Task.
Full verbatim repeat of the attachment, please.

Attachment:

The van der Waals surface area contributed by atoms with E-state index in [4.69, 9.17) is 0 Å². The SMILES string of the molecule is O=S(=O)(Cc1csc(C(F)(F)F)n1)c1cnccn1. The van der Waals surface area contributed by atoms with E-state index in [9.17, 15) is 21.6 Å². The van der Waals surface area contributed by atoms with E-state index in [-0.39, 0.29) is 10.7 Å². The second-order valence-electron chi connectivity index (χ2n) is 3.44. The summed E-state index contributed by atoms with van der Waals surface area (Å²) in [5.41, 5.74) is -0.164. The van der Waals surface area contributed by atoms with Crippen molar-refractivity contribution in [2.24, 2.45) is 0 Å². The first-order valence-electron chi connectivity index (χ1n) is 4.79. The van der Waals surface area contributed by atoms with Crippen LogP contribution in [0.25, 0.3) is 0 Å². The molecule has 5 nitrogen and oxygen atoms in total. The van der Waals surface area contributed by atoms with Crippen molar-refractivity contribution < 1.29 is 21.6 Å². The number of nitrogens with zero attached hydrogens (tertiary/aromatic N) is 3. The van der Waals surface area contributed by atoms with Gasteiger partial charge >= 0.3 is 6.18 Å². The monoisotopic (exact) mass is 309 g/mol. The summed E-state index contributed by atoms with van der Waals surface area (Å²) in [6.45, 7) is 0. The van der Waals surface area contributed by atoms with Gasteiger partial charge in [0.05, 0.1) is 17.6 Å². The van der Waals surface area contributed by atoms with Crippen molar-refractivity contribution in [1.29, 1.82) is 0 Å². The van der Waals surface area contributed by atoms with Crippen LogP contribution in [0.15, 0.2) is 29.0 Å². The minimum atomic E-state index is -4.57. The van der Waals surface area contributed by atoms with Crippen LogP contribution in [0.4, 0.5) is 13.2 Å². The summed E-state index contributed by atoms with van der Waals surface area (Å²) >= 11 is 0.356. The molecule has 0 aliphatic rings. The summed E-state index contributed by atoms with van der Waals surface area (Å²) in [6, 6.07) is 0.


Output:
The van der Waals surface area contributed by atoms with E-state index in [4.69, 9.17) is 0 Å². The SMILES string of the molecule is O=S(=O)(Cc1csc(C(F)(F)F)n1)c1cnccn1. The van der Waals surface area contributed by atoms with E-state index in [9.17, 15) is 21.6 Å². The van der Waals surface area contributed by atoms with E-state index in [-0.39, 0.29) is 10.7 Å². The second-order valence-electron chi connectivity index (χ2n) is 3.44. The summed E-state index contributed by atoms with van der Waals surface area (Å²) in [5.41, 5.74) is -0.164. The van der Waals surface area contributed by atoms with Crippen molar-refractivity contribution in [2.24, 2.45) is 0 Å². The first-order valence-electron chi connectivity index (χ1n) is 4.79. The van der Waals surface area contributed by atoms with Crippen LogP contribution in [0.25, 0.3) is 0 Å². The molecule has 5 nitrogen and oxygen atoms in total. The van der Waals surface area contributed by atoms with Crippen molar-refractivity contribution < 1.29 is 21.6 Å². The number of nitrogens with zero attached hydrogens (tertiary/aromatic N) is 3. The van der Waals surface area contributed by atoms with Gasteiger partial charge >= 0.3 is 6.18 Å². The monoisotopic (exact) mass is 309 g/mol. The summed E-state index contributed by atoms with van der Waals surface area (Å²) in [6.45, 7) is 0. The van der Waals surface area contributed by atoms with Gasteiger partial charge in [0.05, 0.1) is 17.6 Å². The van der Waals surface area contributed by atoms with Crippen molar-refractivity contribution in [1.29, 1.82) is 0 Å². The van der Waals surface area contributed by atoms with Crippen LogP contribution in [0.15, 0.2) is 29.0 Å². The minimum atomic E-state index is -4.57. The van der Waals surface area contributed by atoms with Crippen LogP contribution in [0.4, 0.5) is 13.2 Å². The summed E-state index contributed by atoms with van der Waals surface area (Å²) >= 11 is 0.356. The molecule has 0 aliphatic rings. The summed E-state index contributed by atoms with van der Waals surface area (Å²) in [6, 6.07) is 0.